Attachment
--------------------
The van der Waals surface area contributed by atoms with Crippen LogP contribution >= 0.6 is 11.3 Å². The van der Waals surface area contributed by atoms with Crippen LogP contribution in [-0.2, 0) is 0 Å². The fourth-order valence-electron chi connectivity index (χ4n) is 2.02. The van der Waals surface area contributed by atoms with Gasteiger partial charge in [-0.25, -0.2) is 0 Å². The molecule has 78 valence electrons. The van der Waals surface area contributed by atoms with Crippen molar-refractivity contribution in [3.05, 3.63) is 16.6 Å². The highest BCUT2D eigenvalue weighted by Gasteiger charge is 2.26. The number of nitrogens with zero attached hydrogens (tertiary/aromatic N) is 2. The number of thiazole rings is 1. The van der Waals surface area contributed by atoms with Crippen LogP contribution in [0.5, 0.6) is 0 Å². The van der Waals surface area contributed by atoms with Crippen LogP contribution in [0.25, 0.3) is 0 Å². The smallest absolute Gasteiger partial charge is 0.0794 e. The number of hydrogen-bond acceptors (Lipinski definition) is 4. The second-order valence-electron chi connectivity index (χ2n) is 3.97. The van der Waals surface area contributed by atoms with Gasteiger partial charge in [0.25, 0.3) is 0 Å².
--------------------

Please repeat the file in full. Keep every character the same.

The van der Waals surface area contributed by atoms with Crippen LogP contribution >= 0.6 is 11.3 Å². The van der Waals surface area contributed by atoms with Crippen LogP contribution in [-0.2, 0) is 0 Å². The fourth-order valence-electron chi connectivity index (χ4n) is 2.02. The van der Waals surface area contributed by atoms with Gasteiger partial charge in [-0.25, -0.2) is 0 Å². The molecule has 78 valence electrons. The van der Waals surface area contributed by atoms with Crippen molar-refractivity contribution in [3.05, 3.63) is 16.6 Å². The highest BCUT2D eigenvalue weighted by Gasteiger charge is 2.26. The number of nitrogens with zero attached hydrogens (tertiary/aromatic N) is 2. The number of thiazole rings is 1. The van der Waals surface area contributed by atoms with Crippen LogP contribution in [0.5, 0.6) is 0 Å². The van der Waals surface area contributed by atoms with Crippen LogP contribution in [0.25, 0.3) is 0 Å². The smallest absolute Gasteiger partial charge is 0.0794 e. The number of hydrogen-bond acceptors (Lipinski definition) is 4. The second-order valence-electron chi connectivity index (χ2n) is 3.97. The van der Waals surface area contributed by atoms with Gasteiger partial charge in [0.25, 0.3) is 0 Å².